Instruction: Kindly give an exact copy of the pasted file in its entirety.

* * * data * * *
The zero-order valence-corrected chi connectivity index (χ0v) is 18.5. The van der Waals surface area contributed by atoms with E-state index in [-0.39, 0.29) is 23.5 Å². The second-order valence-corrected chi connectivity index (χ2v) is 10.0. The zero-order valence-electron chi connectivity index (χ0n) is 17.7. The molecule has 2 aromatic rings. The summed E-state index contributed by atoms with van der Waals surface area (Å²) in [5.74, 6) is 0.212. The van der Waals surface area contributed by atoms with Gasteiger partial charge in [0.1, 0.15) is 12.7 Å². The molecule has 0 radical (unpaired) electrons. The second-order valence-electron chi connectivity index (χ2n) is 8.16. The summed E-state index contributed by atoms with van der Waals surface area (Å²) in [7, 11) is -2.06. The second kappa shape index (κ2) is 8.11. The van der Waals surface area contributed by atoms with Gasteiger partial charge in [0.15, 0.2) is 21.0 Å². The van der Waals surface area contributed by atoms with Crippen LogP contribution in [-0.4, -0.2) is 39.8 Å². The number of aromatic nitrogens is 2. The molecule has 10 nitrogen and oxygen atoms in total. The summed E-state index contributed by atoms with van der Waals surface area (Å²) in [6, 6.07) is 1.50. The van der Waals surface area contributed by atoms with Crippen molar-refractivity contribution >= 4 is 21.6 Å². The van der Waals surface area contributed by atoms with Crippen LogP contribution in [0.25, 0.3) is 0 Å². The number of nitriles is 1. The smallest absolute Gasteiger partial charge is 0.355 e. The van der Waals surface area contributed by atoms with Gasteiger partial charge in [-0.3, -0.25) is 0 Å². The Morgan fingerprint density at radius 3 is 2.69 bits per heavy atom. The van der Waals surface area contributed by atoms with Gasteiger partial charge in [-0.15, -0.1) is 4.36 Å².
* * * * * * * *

The zero-order valence-corrected chi connectivity index (χ0v) is 18.5. The van der Waals surface area contributed by atoms with E-state index in [-0.39, 0.29) is 23.5 Å². The second-order valence-corrected chi connectivity index (χ2v) is 10.0. The zero-order valence-electron chi connectivity index (χ0n) is 17.7. The molecule has 2 aromatic rings. The summed E-state index contributed by atoms with van der Waals surface area (Å²) in [5.74, 6) is 0.212. The van der Waals surface area contributed by atoms with Gasteiger partial charge in [0.1, 0.15) is 12.7 Å². The molecule has 0 radical (unpaired) electrons. The second-order valence-electron chi connectivity index (χ2n) is 8.16. The summed E-state index contributed by atoms with van der Waals surface area (Å²) in [7, 11) is -2.06. The second kappa shape index (κ2) is 8.11. The van der Waals surface area contributed by atoms with Gasteiger partial charge in [0.15, 0.2) is 21.0 Å². The van der Waals surface area contributed by atoms with Crippen LogP contribution in [-0.4, -0.2) is 39.8 Å². The number of aromatic nitrogens is 2. The molecule has 10 nitrogen and oxygen atoms in total. The summed E-state index contributed by atoms with van der Waals surface area (Å²) in [6, 6.07) is 1.50. The van der Waals surface area contributed by atoms with Crippen molar-refractivity contribution >= 4 is 21.6 Å². The van der Waals surface area contributed by atoms with Crippen LogP contribution in [0.25, 0.3) is 0 Å². The number of nitriles is 1. The smallest absolute Gasteiger partial charge is 0.355 e. The van der Waals surface area contributed by atoms with Gasteiger partial charge in [-0.3, -0.25) is 0 Å². The Morgan fingerprint density at radius 3 is 2.69 bits per heavy atom. The van der Waals surface area contributed by atoms with Gasteiger partial charge in [-0.15, -0.1) is 4.36 Å².